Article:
Another week at my local 7-11 meant another flight of new release comics for me to buy and read. I was a regular purchaser of DAREDEVIL by this time, so I was right there when the next issue showed up. This issue represented the return of long-time series artist Gene Colan to its pages–a return that would wind up being relatively short-lived, but which was touted as a bit of a triumph. Colan had drawn the second Daredevil story reprinted in SON OF ORIGINS OF MARVEL COMICS, so I knew he had history with the character. But his art style was a bit of an acquired taste for me–particularly since he was so difficult to ink, and was often matched up with unsympathetic finishers.
Writer Roger McKenzie had succeeded Jim Shooter as the guiding hand of the book, now that the latter was ascending to Editor in chief, a position he would hold for the next nine years. The credits on this issue would probably have been the first time I became aware of that change, but honestly it didn’t impact on me at all. McKenzie continued to move things in the direction that Shooter had been going, making Daredevil less of a Spider-Man -style happy-go-lucky wisecracking hero and more of a creature of the night in the vein of Batman. This transformation wouldn’t completely take effect until the arrival of Frank Miller a couple of issue hence, but it was already in process. Exhibit A is the introduction in this story of one of the great Daredevil supporting characters, Daily Bugle reporter Ben Urich.
Interestingly, Colan’s initial depiction of Urich is a bit heftier and shabbier than he would eventually become. He’s working on the story of Daredevil’s battle with the Cobra and Mister Hyde, a battle that he was drawn into after receiving a call from Matt Murdock’s girlfriend Heather Glenn. Her father had committed suicide while incarcerated, the victim of the mind-controlling Purple Man whom Daredevil had been chasing after for literally months. This would be the first step in the running plotline that would see Urich unravelling the secret of Matt’s dual identity as Daredevil and ultimately deciding to burn the story rather than publish it. It’s a sequence that’s often associated with Miller (who drew most of it), but it really originated with McKenzie.
Anyway, Daredevil gets to Heather’s apartment, to find his old sparring partners the Cobra and Mister Hyde waiting for him–a good way to launch directly into a fight sequence without much need for set-up. Daredevil isn’t sure what the criminal duo is doing there, nor what has become of Heather, but right now the more immediate problem is saving his own life. Things get dire as the fight crescendos when Hyde launches himself and Daredevil out the window. The sightless crusader is able to break his fall on a handy flagpole, but he wrenches his arm while doing so. And Hyde survives the fall, but is taken out of the battle by it.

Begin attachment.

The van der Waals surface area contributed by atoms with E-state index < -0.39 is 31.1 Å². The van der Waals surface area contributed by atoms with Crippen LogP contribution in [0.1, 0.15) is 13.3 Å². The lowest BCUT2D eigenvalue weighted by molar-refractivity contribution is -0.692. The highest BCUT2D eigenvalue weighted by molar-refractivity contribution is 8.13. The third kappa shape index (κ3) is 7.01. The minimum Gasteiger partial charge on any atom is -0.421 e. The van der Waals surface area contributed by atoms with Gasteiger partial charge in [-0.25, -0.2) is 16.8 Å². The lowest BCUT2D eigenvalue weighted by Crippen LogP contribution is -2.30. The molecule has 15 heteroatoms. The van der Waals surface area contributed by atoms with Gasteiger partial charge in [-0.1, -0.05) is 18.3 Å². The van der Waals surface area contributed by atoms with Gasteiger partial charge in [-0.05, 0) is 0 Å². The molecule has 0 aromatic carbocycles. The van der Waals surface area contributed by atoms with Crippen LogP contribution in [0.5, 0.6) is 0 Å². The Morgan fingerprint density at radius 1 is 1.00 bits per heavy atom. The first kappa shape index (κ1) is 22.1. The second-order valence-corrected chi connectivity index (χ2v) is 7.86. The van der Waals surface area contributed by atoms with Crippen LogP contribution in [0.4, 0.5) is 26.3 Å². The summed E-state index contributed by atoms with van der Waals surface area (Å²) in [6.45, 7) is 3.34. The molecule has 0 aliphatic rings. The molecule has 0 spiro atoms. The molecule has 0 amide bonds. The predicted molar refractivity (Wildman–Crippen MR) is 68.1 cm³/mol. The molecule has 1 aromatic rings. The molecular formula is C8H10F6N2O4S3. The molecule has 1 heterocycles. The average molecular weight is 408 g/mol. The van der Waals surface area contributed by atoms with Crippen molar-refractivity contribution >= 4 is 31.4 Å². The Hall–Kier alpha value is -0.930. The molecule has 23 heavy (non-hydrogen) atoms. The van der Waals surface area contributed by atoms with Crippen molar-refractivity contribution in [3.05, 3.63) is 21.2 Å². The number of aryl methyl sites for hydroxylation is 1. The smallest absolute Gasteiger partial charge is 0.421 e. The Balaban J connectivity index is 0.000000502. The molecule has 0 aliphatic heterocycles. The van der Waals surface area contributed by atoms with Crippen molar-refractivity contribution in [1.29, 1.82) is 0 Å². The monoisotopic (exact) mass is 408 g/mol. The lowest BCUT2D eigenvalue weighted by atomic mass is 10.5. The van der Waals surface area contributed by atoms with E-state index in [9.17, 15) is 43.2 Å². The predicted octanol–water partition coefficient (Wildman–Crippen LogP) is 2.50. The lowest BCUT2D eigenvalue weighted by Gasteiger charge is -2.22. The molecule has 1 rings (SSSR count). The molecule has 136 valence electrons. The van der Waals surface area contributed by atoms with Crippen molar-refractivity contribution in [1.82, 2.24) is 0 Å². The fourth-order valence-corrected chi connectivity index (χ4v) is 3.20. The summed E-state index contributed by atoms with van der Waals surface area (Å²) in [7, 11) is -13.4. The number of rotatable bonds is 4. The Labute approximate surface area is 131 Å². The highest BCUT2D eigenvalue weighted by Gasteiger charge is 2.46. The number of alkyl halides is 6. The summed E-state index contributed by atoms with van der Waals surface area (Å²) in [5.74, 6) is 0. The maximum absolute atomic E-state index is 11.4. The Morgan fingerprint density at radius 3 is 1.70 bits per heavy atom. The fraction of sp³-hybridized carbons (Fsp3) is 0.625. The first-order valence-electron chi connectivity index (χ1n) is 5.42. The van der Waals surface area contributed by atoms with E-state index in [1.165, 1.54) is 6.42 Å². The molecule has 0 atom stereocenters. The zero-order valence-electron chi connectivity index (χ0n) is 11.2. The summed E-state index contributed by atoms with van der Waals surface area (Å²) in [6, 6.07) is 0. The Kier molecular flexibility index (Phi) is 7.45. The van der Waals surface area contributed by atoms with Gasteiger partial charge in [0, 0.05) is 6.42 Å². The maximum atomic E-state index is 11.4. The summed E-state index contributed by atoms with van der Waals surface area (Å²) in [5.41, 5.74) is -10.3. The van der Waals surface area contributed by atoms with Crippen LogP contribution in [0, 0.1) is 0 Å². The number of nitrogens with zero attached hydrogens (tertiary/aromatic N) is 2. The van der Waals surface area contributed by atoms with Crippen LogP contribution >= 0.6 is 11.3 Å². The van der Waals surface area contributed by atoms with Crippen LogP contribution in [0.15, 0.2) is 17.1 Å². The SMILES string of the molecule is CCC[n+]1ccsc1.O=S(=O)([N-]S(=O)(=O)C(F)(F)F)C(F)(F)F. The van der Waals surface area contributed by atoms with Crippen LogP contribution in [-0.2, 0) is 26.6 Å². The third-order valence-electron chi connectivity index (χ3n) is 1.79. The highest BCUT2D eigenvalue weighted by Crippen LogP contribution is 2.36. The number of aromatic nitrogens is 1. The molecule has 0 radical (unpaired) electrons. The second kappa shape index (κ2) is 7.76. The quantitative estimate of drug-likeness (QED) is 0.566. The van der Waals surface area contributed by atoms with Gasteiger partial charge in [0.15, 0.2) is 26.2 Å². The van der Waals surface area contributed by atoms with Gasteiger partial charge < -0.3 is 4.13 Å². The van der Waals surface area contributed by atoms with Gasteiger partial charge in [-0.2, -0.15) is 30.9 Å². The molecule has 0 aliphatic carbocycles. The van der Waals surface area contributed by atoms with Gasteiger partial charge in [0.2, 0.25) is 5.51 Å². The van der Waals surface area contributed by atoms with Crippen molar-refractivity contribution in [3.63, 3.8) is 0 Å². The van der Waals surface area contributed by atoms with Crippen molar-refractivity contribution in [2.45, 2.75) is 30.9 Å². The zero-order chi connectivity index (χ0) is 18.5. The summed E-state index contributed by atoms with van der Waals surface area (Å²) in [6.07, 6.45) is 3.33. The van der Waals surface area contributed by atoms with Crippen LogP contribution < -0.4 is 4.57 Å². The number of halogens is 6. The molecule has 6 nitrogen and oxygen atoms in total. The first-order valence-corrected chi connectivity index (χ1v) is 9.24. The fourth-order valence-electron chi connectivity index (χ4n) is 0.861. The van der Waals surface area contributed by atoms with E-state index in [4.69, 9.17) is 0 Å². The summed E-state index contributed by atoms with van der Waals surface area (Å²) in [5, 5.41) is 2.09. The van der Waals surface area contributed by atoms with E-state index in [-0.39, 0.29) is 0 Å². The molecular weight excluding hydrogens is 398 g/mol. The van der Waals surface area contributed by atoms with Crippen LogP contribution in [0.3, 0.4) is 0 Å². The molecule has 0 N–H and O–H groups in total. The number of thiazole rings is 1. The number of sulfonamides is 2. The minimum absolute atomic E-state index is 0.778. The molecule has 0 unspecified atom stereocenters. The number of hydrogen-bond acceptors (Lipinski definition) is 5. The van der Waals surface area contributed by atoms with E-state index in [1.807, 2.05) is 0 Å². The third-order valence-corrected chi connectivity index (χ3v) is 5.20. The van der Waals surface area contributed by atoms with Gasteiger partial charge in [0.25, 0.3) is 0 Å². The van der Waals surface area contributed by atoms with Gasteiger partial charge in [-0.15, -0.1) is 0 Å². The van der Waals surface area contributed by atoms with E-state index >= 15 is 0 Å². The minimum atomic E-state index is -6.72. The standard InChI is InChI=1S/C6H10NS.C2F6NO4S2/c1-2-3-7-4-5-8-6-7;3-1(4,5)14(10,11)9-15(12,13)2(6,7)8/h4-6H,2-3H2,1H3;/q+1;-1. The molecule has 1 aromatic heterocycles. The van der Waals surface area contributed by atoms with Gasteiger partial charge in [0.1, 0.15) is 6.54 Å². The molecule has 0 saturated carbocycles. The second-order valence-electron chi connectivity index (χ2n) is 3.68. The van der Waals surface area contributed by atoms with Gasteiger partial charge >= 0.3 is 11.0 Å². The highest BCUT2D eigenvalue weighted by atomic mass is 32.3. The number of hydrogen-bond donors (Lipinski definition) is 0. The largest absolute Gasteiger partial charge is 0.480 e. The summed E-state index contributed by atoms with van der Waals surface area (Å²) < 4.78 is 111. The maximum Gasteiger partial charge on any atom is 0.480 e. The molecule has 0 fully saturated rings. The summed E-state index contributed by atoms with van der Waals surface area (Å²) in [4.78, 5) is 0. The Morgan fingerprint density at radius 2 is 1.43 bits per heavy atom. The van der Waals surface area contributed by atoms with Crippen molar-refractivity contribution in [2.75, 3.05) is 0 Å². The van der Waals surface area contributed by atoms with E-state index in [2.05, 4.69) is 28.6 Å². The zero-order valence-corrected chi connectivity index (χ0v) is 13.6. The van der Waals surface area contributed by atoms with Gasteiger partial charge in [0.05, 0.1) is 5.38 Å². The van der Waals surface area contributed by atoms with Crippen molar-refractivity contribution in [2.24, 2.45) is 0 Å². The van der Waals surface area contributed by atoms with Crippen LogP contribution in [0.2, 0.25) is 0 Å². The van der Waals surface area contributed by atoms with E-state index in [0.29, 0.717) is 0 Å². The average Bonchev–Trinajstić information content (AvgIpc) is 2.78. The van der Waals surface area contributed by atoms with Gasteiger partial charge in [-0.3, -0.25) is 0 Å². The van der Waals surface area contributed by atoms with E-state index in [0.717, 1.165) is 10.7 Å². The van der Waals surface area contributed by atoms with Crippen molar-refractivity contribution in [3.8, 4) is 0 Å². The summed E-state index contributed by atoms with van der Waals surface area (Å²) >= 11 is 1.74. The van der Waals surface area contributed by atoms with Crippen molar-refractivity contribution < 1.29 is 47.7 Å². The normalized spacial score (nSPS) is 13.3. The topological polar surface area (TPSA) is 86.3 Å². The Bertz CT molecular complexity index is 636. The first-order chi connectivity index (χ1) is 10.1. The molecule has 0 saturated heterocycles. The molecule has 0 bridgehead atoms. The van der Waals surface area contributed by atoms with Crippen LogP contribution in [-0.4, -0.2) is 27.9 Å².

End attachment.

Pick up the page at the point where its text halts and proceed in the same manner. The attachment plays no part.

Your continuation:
But that still leaves the Cobra to contend with, and Daredevil is worse for wear–he’s been absorbing damage all through this fight, to say nothing of the ones he had in prior issues. It becomes apparent as the battle continues that both of the villains are operating under the commands of the Purple Man, who appears to have decided to eliminate Daredevil entirely.
Like many Marvel books of this age, this issue really just boils down to a protracted fight scene–there’s precious little plot to it. So Daredevil dances with the Cobra for a bit, but then Mister Hyde pulls himself together and gets the drop on Daredevil, smashing him into a nearby wall and rendering him senseless. For all of the duo’s big talk about killing Daredevil, they opt instead to grab up their foe and beat a hasty retreat with him into the sewers.
Ben Urich is on the scene, and able to snap a phot of the villains escaping–a photo that accompanies his front page article on Daredevil’s abduction the next morning. The final three panels of the issue reintroduce us to Matt’s partner Foggy Nelson (though Foggy is never named–a bit of the bad craft prevalent in the Marvel titles that Shooter was determined to stamp out over time) and a bunch of subplot stuff is hustled onto the page, as though it had been meant to be in the issue earlier and it simply didn’t get drawn because Colan got carried away with the action. I don’t know if that’s the case, but Colan certainly did have the reputation of both not reading ahead in the plots he was illustrating and also running into pacing difficulties, where he’d suddenly need to cram a bunch of story into relatively little space because he’d used too much real estate at the start. In any event, things were once again To Be Continued. I have to say, from my point of view, Daredevil had been chasing after the Purple Man since I had begun reading the series several issues ago, and I still had yet to even lay eyes on the elusive string-puller. Which made the whole story feel tenuous to me. Fortunately, the next issue would wrap this long-running saga up and bring it to as good a climax as was possible.